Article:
Making summer school relevant
FRONT, MARGARITA BARON, 14, and Yaritza Cazorla, 14, solve binominal problems using algebra tiles while Emily Caleillo, 14 gets help from teacher Jorge Reis.
Summer school is no longer the dreaded bore it once was for many Sonoma Valley students, thanks to Lyndsey Munn and Andrew Ryan, both teachers at local middle schools. Educating and entertaining 81 eighth graders and 93 fifth graders was no easy task, but it was accomplished this summer through a mixture of field trips and relatable classroom lessons.
The goal of the program was to engage students in the classroom as well as provide a preview of the next grade level's curriculum. Munn, a social studies teacher at Adele Harrison Middle School, explained, "We had the eighth-grade teachers collaborate with the ninth-grade teachers and figure out what three or four big ideas the kids should be really comfortable with in order to succeed when they get to the high school."
The beginning of high school is now more important than ever, due to the A-G requirements instituted by the Sonoma Valley Unified School District for incoming freshman, which state that in order to graduate, every student must pass the courses that meet University of California and California State University systems requirements.
Ryan said, "With these kids being the first to go through high school with the A-G requirements, this program really opens their eyes to their options and allows them to see different careers they could pursue."
The standout facet of the program is the variety of off-campus trips offered to students, coordinated by Ryan, a physical education teacher at Altimira Middle School. Fifth graders traveled to Point Reyes, Sugarloaf State Park, the Rosacrucian Egyptian Museum and the Technology Museum in San Jose. They also spent a day in Chinatown, where they toured the Asian Art Museum and ate lunch at Lichee Garden, a Chinatown restaurant. Eighth graders traveled to Angel Island, Santa Rosa Junior College, the Exploratorium in San Francisco, UC Davis, Sacramento State University, the California State Capitol and Six Flags Discovery Kingdom.
Both grades also had the opportunity to participate in "Challenge Day," a modified ropes course, in hopes of creating a fun group experience.
The Youth Initiative of Sonoma Valley Fund sponsored all of these outings and experiences, for which students and educators alike are extremely grateful.
Munn coordinated the summer school program directed at fifth graders entering middle school and eighth graders entering high school. Fifth graders attended school from June 10 to July 1, while eighth graders attended from June 10 to July 15. The eighth graders spent the last two weeks of the program studying on and becoming acquainted with the Sonoma Valley High School campus. All students attended school from 9 a.m. to 1 p.m., Monday through Friday, where they took language arts, math, social studies, computers and physical education. Fifth graders also had the opportunity to rotate through a gardening class.
Though Munn and Ryan ran the program, Adele Principal Karla Conroy spearheaded the idea.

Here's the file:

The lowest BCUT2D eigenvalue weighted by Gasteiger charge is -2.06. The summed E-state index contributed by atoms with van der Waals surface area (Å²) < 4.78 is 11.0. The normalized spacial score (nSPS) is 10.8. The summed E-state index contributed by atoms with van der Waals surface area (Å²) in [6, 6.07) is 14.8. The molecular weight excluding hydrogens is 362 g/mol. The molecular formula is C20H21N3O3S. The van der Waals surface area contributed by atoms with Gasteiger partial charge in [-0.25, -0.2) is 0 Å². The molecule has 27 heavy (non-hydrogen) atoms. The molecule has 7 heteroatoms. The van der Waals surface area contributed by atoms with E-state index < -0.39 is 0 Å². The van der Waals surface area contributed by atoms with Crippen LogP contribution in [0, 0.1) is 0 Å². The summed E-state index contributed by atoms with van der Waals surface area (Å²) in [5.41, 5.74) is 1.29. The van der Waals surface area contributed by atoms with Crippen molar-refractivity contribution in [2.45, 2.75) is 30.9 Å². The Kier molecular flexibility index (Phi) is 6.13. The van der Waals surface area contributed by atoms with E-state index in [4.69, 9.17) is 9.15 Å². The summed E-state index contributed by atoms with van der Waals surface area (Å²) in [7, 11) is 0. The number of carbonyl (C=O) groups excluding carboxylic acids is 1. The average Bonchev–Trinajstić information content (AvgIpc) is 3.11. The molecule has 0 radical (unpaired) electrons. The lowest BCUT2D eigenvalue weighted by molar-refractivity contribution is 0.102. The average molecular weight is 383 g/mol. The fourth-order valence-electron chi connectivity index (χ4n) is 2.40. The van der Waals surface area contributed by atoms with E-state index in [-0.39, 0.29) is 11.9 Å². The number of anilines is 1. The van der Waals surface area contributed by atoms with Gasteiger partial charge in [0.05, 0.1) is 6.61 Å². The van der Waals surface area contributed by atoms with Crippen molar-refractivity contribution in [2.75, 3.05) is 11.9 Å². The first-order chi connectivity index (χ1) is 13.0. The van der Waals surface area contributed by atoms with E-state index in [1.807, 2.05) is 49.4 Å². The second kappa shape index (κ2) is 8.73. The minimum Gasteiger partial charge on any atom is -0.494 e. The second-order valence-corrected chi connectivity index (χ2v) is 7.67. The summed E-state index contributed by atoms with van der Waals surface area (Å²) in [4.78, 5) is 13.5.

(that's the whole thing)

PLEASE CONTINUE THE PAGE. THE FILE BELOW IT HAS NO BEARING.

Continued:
Munn said, "Karla Conroy worked on making the summer school experience a positive one. In the past, summer school has been focused around reviewing what was learned the previous year, but she wanted to help the students get more of a head start for next year instead."
Michael Seelye, a soon-to-be freshman and participant in the summer program, revealed that he liked the program because it "wasn't like normal summer school. Normal summer school is forced, and this was optional, plus it had field trips. At first I thought it might be lame, but it's turned out to be really fun." He added, "My favorite part was the field trips, especially the one to Angel Island, because I'm a history freak."
Patricia Solorio, also entering high school in the fall, said that she feels prepared because of the program. "To tell you the truth, I was scared of high school at first, but after seeing the campus and getting help in math and language arts, I feel ready," she said. She also found the trip to Angel Island a worthy experience. "I loved that we got to take the ferry there," she said. "The entire program was really fun. I enjoyed it."
Both Seelye and Solorio agreed that the high school interns who assisted with the program were enormously helpful. Seelye added, "They were always willing to answer our questions."
Students in the fifth grade took a survey about their experience in the program, which revealed that 93 percent said they feel more prepared for middle school because of the program. The majority of the students had never been to the locations they traveled to on the study trips. Roughly 85 to 90 percent of the students reported that they benefited from each trip.
According to Munn, during the 2010-11 school year, teachers reported that students who were part of the summer school program in 2010 drew from their experiences on the study trips in the classroom. Students wrote about the trips they took and were excited to learn about Ancient Egypt, for example, because of their trip to the Rosacrucian Museum.
Though it is only in its second year, the success of the revised summer school program thus far indicates it is here to stay as an option to help students transition into their next stage of education.
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I-T intern Jamie Ballard will be entering her junior year at Sonoma Valley High School in August.